One matchup to look for: Dobbins (or Weber) looking for running room against Army LB Alex Aukerman. Aukerman was third on the team in tackles last season, and is the leading returning tackler for the Knights; the former two-star recruit made hay in 2016 to the tune of 15 tackles for loss and 7.5 sacks. The Buckeyes should still win this one handily, but the backs will still have to work early against a formerly-awful team on a quick rise.

Dobbins has been one of about three bright spots on offense so far, though you can tell he has an instinctual tic of cutting inside despite more space outside. If Weber is anything less than 100%, Ohio State should sit him and pound Dobbins and Antonio Williams.

And hey, maybe the staff can locate Demario McCall, the greatest football player to ever lace 'em up for Ohio State, to get him a few touches too. That'd be swell.

 AN OPTION TEAM!? Here's a video that almost caused me to go to my kitchen Sunday morning and pour a big ol' glass of Drano. 

After 72 hours to cool down, I'm more open to the idea.

From Kyle Morgan of

If the quarterback and receivers can be on the same page and read the technique of the defender, this will open up the field and provide easier throws in the long run.

Now, at times this approach can lead to turnovers due to miscommunication, but with a quarterback who holds the ball and can buy time, like J.T. Barrett, he will wait until it is absolutely confirmed that he and his intended target are on the same page.

Hell, run the triple option this week for all I care. I just want to see something different.

 SCAPEGOATS: LOCATED. I'm over the loss to Oklahoma, but I understand entirely if you're not. If you're still looking for a scapegoat, please put all blame on the fans that heckled Baker Mayfield.


On Tuesday, Ian Fitzsimmons said that at the start of the second half, Mayfield lost it with the fans and told them he was going to lead Oklahoma to a comeback.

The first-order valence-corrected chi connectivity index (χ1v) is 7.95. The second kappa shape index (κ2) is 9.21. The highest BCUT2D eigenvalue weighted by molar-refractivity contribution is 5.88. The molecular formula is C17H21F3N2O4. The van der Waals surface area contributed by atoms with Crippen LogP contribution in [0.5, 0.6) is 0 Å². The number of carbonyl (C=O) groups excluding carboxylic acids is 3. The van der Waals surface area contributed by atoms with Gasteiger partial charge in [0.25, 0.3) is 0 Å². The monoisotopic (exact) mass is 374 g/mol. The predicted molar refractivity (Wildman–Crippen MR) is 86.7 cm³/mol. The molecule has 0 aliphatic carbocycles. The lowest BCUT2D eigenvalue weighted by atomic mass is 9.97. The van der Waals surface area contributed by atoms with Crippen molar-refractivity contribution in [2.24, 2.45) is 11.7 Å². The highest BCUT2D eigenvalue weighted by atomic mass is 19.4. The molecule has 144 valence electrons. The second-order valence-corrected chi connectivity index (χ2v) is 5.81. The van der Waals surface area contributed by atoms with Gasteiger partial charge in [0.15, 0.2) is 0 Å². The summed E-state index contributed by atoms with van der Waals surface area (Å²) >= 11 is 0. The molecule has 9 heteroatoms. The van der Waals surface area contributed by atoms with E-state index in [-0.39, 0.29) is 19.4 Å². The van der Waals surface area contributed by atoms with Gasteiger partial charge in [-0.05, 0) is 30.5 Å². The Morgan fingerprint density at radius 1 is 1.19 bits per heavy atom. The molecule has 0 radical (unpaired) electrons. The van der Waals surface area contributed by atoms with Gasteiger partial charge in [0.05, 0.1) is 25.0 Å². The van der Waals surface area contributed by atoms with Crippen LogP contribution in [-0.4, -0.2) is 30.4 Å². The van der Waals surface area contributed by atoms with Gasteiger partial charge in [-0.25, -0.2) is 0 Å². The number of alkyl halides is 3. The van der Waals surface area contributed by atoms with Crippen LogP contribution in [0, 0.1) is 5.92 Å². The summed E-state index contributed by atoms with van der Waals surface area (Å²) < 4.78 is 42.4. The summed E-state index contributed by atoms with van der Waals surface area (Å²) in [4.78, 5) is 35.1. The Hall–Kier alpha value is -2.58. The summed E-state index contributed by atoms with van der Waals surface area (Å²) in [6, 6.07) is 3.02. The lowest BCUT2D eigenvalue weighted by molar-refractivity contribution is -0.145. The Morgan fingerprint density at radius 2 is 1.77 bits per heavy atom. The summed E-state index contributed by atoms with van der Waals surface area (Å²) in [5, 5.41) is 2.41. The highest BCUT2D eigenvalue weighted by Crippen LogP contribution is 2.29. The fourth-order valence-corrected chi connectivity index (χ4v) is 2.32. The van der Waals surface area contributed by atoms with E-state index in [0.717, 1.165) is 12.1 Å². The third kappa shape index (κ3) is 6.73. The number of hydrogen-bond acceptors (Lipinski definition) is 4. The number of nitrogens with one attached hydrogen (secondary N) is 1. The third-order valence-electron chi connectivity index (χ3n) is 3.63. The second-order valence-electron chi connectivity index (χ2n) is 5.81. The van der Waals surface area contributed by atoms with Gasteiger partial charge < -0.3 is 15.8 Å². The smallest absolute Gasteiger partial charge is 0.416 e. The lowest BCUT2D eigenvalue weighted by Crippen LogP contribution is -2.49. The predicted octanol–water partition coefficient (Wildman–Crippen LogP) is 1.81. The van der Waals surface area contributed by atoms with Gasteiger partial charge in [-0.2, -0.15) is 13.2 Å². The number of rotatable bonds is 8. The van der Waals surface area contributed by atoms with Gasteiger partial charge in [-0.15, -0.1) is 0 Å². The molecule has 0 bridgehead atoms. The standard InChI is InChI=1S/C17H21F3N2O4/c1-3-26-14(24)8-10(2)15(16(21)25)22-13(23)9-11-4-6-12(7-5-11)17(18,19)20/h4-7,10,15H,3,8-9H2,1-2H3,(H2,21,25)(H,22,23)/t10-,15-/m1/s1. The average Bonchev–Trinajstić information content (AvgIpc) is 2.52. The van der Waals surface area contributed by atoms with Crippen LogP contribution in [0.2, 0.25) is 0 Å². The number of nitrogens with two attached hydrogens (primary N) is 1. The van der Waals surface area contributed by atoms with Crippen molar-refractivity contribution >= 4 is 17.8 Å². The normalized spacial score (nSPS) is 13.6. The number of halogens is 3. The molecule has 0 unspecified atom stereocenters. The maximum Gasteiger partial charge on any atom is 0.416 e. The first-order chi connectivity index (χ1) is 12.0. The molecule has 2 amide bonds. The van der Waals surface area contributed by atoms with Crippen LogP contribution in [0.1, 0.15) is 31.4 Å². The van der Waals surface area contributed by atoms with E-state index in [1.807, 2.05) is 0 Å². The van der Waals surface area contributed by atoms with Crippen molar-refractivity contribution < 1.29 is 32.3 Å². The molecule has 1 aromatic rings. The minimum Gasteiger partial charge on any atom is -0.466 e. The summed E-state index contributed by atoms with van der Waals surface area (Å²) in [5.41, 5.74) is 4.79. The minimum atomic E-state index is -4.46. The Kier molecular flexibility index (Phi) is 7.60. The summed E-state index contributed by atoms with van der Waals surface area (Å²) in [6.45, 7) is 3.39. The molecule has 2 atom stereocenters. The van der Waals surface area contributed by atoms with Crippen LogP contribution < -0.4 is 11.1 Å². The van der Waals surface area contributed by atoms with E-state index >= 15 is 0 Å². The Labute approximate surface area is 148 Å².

"There were a group of Buckeye fans that were beyond over-served," Fitzsimmons said, adding, "these guys are just wearing [Mayfield] out."

He continued: "[Mayfield] turns around and goes 'Get ready, I'm about to hang six on you bleeping bleepers.' He goes, leads them right down the field. Score's tied at 10 and he goes right to the bench, stands up on the bench, and just lets the Buckeyes fans behind him that were giving to Baker, he turns at them and says, 'You like that one? I got three or four more that's coming up. Get ready.'"

Ohio State fans... beyond over-served? Not sure if I believe that one.

 BIG BLUE FANS BOO TEAM. Here's a silver lining thus far: Michigan's offense has looked pedestrian for large swaths of play so far this season. In fact, the Wolverines' O looked so bad against Cincinnati, their fans booed them off the field at halftime.

Players can hear that, and it's not productive.


"We heard the boos," fifth-year fullback Khalid Hill told media on Monday. "That is dealing with Michigan fans, though. They always have been that way. I was a part of that 5-7 year (2014) when we weren't good. We didn't even make it to a bowl game and were getting booed by the home crowd all the time.

"But like I said, if you are going to criticize, criticize. Don't boo us and then hooray when we score a touchdown. It is your job as fans to help us, influence us, get us going. That is why you come to the games, to help us. Don't boo us, because we look to you all to get us hyped."

Fans who boo amateur athletes should be put in prison. Sorry for the spicy take, but it's true.

Silence sends the same message.